The Great Vitamin Smear Job of 2013

You may have seen the news story last December on how multivitamins aren’t wonder drugs that cure cancer, reverse aging and make you sing “Kumbaya” during episodes of road rage. OK, so maybe that’s not exactly how the story was reported, but it may as well have been.

At issue are the mainstream media reports on an editorial in the Annals of Internal Medicine called, “Enough is Enough: Stop Wasting Money on Vitamin and Mineral Supplements.” The opinion piece reads like a bad grad-school paper that begins with a conclusion, then struggles to find any available evidence to support it. What’s left is a classic example of an over-the-top hit job that could actually cause people to engage in less preventive-health action than more.

The authors of the editorial cite a trio of studies, one a metadata analysis (cherry-picked research open to interpretation), and two new studies that have little relevance to the role vitamins and minerals are intended to play in the lives of everyday people.

One study gave multivitamins to men over 65 years old who had suffered a heart attack to see if the supplements would heal their cardiovascular system and stop them from having heart attack No. 2. This, of course, is asking nutritional supplements to do the impossible: cure serious disease. No vitamin manufacturers make that claim, and if they did, they would be violating clearly established regulations. The kicker? According to CNN: “…with more than 50% of patients stopping their medications, it was difficult for authors to come to any real conclusions about the vitamins’ effectiveness.”

Seriously. This is what they call “evidence.”

An Unhealthy Population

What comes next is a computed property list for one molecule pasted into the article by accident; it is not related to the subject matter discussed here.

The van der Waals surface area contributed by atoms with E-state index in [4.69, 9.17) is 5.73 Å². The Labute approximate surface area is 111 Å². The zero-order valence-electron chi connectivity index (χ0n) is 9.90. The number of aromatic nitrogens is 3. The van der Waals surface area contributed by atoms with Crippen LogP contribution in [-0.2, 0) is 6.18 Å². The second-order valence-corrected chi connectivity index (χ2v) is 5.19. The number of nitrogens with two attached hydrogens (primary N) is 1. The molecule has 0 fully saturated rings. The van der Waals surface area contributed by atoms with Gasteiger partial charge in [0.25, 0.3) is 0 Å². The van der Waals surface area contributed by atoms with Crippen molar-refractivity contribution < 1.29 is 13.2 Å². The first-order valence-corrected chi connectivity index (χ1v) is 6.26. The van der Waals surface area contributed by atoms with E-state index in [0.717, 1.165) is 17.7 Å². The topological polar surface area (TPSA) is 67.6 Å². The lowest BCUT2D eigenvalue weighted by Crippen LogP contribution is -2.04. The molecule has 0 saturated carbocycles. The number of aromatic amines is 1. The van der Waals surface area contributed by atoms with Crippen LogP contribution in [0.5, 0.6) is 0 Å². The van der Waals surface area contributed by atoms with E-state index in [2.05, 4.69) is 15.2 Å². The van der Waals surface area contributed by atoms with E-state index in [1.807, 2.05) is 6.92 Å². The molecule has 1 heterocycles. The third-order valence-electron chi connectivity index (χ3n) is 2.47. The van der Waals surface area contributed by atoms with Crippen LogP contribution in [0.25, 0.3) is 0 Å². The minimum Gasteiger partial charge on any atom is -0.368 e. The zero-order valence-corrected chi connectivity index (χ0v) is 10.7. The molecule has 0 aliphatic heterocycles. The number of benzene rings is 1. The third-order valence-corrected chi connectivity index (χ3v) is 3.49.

The other new study looked at men 65 and older who were judged on cognitive health over a period of 12 years. All of the subjects in the study were physicians—not exactly a representative sample of the U.S. population. Doctors occupy a rare strata of society in affluence and access to health-care protocols, and if they’re actively practicing, they would likely engage in behaviors that reinforce cognitive abilities on a routine basis.

The unrepresentative subject samples and unrealistic standards of these studies were reason enough to question the editorial’s strident tone that this was the last word on the subject. Not addressed were the hundreds of studies indicating effectiveness of vitamins and minerals in helping prevent a number of health conditions that result from poor nutrition. The contributions of thousands of scientists and decades of research were simply ignored by the authors.

Such details, nuance and context have no room in a press release or news report, and the mainstream media went to town. The controversial opinions of the “Enough Is Enough” editorial were aired with very few news outlets questioning its conclusions. If you want an example of the good that dietary supplements can do, go to our “News & Research” column for a truly comprehensive research project.

We have a health-care crisis, an obesity crisis, and a fast-food addiction in this country that leave most Americans falling far below the nutritional standards considered for optimal health. Dietary supplements help address this shortfall—period. To argue the opposite is counterproductive to the health goals we are all working hard to satisfy.

Enough is enough, indeed.

Jim Schmaltz

Editor in Chief